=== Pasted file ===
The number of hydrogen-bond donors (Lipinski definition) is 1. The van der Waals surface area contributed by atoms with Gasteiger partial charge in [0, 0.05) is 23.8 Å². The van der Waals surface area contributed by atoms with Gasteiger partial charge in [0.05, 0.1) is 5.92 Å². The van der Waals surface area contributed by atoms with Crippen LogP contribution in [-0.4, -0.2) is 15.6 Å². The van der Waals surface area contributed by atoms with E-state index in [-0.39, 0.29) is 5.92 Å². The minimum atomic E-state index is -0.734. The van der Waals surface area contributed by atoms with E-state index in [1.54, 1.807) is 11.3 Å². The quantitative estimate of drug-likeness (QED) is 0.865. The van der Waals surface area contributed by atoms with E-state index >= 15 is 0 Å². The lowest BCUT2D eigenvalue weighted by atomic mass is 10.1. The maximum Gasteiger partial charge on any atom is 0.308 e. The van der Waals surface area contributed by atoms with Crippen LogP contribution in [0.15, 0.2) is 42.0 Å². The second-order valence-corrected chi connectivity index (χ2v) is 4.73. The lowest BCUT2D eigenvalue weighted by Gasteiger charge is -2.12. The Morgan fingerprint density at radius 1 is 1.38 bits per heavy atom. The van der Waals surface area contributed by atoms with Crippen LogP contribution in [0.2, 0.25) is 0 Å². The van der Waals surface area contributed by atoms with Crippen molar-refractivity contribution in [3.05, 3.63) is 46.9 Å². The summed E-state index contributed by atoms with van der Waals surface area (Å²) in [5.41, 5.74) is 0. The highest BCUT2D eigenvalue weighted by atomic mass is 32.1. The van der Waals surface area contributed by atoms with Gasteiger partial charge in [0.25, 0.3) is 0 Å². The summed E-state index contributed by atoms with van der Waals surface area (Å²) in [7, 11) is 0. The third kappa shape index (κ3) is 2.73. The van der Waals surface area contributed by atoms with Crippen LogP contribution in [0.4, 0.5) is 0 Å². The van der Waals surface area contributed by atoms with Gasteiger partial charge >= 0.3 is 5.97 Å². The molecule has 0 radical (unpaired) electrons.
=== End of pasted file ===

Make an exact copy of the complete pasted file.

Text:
The number of hydrogen-bond donors (Lipinski definition) is 1. The van der Waals surface area contributed by atoms with Gasteiger partial charge in [0, 0.05) is 23.8 Å². The van der Waals surface area contributed by atoms with Gasteiger partial charge in [0.05, 0.1) is 5.92 Å². The van der Waals surface area contributed by atoms with Crippen LogP contribution in [-0.4, -0.2) is 15.6 Å². The van der Waals surface area contributed by atoms with E-state index in [-0.39, 0.29) is 5.92 Å². The minimum atomic E-state index is -0.734. The van der Waals surface area contributed by atoms with E-state index in [1.54, 1.807) is 11.3 Å². The quantitative estimate of drug-likeness (QED) is 0.865. The van der Waals surface area contributed by atoms with E-state index >= 15 is 0 Å². The lowest BCUT2D eigenvalue weighted by atomic mass is 10.1. The maximum Gasteiger partial charge on any atom is 0.308 e. The van der Waals surface area contributed by atoms with Crippen LogP contribution in [0.15, 0.2) is 42.0 Å². The second-order valence-corrected chi connectivity index (χ2v) is 4.73. The lowest BCUT2D eigenvalue weighted by Gasteiger charge is -2.12. The Morgan fingerprint density at radius 1 is 1.38 bits per heavy atom. The van der Waals surface area contributed by atoms with Crippen LogP contribution in [0.2, 0.25) is 0 Å². The van der Waals surface area contributed by atoms with Crippen molar-refractivity contribution in [3.05, 3.63) is 46.9 Å². The summed E-state index contributed by atoms with van der Waals surface area (Å²) in [5.41, 5.74) is 0. The highest BCUT2D eigenvalue weighted by atomic mass is 32.1. The van der Waals surface area contributed by atoms with Gasteiger partial charge in [0.25, 0.3) is 0 Å². The summed E-state index contributed by atoms with van der Waals surface area (Å²) in [7, 11) is 0. The third kappa shape index (κ3) is 2.73. The van der Waals surface area contributed by atoms with Crippen LogP contribution in [0.4, 0.5) is 0 Å². The van der Waals surface area contributed by atoms with Gasteiger partial charge >= 0.3 is 5.97 Å². The molecule has 0 radical (unpaired) electrons.